An examination of the `seeing-as' discussion in ``Philosophical Investigations'' Part II
The "seeing-as" discussion in Philosophical Investigations Part II is typical of Wittgenstein's later work. This material focuses on psychological concepts, but the point and source of the discussion is not immediately obvious. The relationship of this material to Part I is also unclear. Some authors have suggested that Wittgenstein was moving in new directions; others have suggested a continuity between the two parts.^ In Part I, Wittgenstein develops his analysis of the meaning of "concept". We acquire concepts by learning a language, and so having a concept requires the mastery of a technique. The concept is a medium through which we, e.g., understand and communicate.^ This analysis differs from that of most of the modern tradition. For modern thinkers, especially empiricists subscribing to a representationalist theory of ideas, the idea or concept is not a medium for understanding, but that which is understood. This creates a subject/object dichotomy and therefore, skeptical and sophistic problems. Wittgenstein's analysis of concepts circumvents these difficulties by deconstructing the representationalist model.^ In the "seeing-as" discussion, Wittgenstein applies his analysis of "concept" to concepts of perceptual experience. Wittgenstein's concern with the concept of "seeing-as" is long-standing, but in Part II he focuses on specific concepts drawn from Gestalt psychology. For these thinkers, seeing an arrangement of dots on a page as a cross, for example, is the result of our brains creating an organized "visual impression" out of the raw material of perception. Thus we experience the visual impression, not the dots on the page. This creates the same skeptical difficulties found in representationalism for similar reasons: Gestalt concepts of perceptions treat experience as an "inner object", a creation of our sensory apparatus. As with representationalism, Wittgenstein shows that these concepts do not work in the way supposed by Gestalt.^ In sum, the "seeing-as" discussion shows Wittgenstein as applying the analysis developed in Part I to the problems generated by modern concepts of perceptual experience. ^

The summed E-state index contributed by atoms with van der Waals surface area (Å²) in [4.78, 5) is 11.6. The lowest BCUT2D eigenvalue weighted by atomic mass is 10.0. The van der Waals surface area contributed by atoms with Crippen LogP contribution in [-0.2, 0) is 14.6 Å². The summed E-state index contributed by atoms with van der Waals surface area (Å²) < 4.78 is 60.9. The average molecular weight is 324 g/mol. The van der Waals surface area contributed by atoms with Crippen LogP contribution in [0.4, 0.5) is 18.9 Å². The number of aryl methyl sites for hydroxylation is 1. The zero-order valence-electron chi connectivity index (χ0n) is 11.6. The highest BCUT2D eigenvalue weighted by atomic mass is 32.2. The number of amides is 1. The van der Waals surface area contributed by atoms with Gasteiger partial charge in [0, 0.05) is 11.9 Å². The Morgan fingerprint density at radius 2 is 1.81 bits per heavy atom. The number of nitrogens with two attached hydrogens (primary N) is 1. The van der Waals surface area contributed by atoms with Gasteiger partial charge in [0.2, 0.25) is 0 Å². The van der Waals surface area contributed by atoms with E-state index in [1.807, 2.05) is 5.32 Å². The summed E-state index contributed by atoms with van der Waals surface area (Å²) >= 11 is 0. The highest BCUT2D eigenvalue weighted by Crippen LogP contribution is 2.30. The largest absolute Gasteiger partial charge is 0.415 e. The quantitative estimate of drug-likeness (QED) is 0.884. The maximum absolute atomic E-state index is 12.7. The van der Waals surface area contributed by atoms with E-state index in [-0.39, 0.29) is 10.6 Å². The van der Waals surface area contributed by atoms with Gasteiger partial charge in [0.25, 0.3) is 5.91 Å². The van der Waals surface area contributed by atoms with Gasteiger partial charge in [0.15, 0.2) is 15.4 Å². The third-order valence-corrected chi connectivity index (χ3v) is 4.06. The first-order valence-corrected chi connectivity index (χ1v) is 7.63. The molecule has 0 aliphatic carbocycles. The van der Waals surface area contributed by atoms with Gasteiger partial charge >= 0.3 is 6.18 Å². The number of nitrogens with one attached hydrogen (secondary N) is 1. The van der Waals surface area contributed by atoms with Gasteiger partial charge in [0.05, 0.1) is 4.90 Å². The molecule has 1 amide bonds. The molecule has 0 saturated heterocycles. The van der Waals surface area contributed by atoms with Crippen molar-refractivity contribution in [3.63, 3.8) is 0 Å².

"An examination of the `seeing-as' discussion in ``Philosophical Investigations'' Part II"
(January 1, 1993).
ETD Collection for Fordham University.